• Touch on Potential Health Risks. There are potential health risks associated with getting a tattoo. “While medical complications aren’t common, it’s important for young people to understand and consider all potential risks associated with body modifications like tattoos,” says Freed. Make sure your teen understands the risks. Health risks are due to amateur tattoo artists, improper cleanliness and safety practices. This increases the risk of infections such as hepatitis B and C, HIV, and other transmissible diseases.

What if My Child Still Insists on Getting a Tattoo, Anyway?

Much as you’ve explained the potential risks and everything, your teen might still persist with wanting to get a tattoo. At this point, things can get tricky. Below are tips on how you can handle teens and tattoos.

  • Suggest Alternative Ways of Expression. In mid-adolescence, many teenagers have experienced puberty. They may not like the bodily changes following puberty. This is what makes many teenagers hyper-focus on their physical appearance. They seek to express themselves to find an authentic self. But instead of tattooing, suggest other forms of expression such as henna tattoos, hair styling, and coloring. These forms of expression are not permanent.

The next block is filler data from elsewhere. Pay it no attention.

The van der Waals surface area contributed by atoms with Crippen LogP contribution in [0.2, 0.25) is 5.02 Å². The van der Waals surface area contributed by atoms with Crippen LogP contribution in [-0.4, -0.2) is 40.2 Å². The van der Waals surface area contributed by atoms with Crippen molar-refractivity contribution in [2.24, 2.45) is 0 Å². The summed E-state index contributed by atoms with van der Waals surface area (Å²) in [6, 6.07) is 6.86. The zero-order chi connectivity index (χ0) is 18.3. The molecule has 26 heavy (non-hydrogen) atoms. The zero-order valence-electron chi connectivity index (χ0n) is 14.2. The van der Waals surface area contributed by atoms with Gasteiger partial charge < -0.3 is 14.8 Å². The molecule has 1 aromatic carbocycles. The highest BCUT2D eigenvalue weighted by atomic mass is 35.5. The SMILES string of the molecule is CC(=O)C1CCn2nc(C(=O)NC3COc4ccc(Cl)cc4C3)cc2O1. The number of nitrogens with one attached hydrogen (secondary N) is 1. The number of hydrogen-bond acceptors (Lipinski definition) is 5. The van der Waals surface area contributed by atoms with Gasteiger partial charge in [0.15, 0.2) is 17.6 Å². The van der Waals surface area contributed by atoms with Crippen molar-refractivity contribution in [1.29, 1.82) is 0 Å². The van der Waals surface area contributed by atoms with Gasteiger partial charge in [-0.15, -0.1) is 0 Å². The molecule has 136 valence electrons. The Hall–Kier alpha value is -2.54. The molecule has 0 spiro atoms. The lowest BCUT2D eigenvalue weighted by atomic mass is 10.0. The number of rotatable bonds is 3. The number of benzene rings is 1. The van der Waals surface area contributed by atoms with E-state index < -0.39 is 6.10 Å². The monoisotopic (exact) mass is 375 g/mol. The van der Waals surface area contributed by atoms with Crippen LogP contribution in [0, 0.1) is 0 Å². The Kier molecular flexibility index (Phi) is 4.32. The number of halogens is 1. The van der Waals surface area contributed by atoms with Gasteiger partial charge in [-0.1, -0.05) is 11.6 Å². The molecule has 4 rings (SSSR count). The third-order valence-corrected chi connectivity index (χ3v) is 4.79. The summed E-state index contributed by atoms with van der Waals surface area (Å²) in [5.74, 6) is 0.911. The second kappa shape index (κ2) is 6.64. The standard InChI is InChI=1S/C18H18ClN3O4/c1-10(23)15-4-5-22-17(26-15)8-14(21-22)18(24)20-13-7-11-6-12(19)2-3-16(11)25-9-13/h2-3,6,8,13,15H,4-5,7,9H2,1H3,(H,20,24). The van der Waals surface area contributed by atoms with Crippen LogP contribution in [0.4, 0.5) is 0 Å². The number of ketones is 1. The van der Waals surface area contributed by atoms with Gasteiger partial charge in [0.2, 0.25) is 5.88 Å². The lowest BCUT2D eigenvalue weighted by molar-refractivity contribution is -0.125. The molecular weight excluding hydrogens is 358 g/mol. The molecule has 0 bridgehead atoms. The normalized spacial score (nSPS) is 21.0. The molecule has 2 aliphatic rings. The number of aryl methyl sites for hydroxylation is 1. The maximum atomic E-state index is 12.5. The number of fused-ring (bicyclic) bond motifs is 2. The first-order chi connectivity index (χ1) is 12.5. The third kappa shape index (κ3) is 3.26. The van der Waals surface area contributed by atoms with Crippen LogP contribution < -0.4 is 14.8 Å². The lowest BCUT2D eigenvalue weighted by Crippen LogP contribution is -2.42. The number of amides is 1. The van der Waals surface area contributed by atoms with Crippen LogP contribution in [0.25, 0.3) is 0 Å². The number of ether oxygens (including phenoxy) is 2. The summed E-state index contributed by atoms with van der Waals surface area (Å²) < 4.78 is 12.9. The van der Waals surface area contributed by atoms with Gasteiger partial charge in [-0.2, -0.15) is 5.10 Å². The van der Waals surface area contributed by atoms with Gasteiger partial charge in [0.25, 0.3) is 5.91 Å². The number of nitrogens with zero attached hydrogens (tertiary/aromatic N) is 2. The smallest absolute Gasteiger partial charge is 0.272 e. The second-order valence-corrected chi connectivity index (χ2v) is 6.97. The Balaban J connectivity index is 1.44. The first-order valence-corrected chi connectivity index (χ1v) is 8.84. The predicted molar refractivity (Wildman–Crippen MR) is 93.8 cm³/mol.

• Agree to a Future Tattoo. One effective way to navigate this stalemate between you and your teen is to agree to a future tattoo. The trick here is simply to stall. By stalling, you get to know if their desire for a tattoo is genuine. Or whether it’s just something triggered by a trend or teenage impulsiveness. You could simply say, “Why don’t you wait till you’re 18? If you still want a tattoo by then, not only would we fully support your decision, but we’d treat you to one for your birthday.”
  • Stand Your Ground. You know your child best. If you strongly believe that your teen shouldn’t get a tattoo before the legal age, then you need to stand firm. Don’t let their persistence make you budge. Even if they threaten to get it behind your back. Most states prohibit tattoo parlors from inking people below 18. The law is on your side.

Final Thoughts on Teens and Tattoos

If you do agree to the tattoo, look into the tattoo parlor thoroughly. Tattoos go wrong a lot of times because the tattoo parlor has an amateur as the artist. So make sure that the tattoo parlor your child would use has been in operation for a long time. Look for someone who had their tattoo done in the same place and ask them questions. When you finally meet the tattoo artist, ask them questions on their process and how they use their equipment. Teens and tattoos can be a worry, however, love is more than skin deep.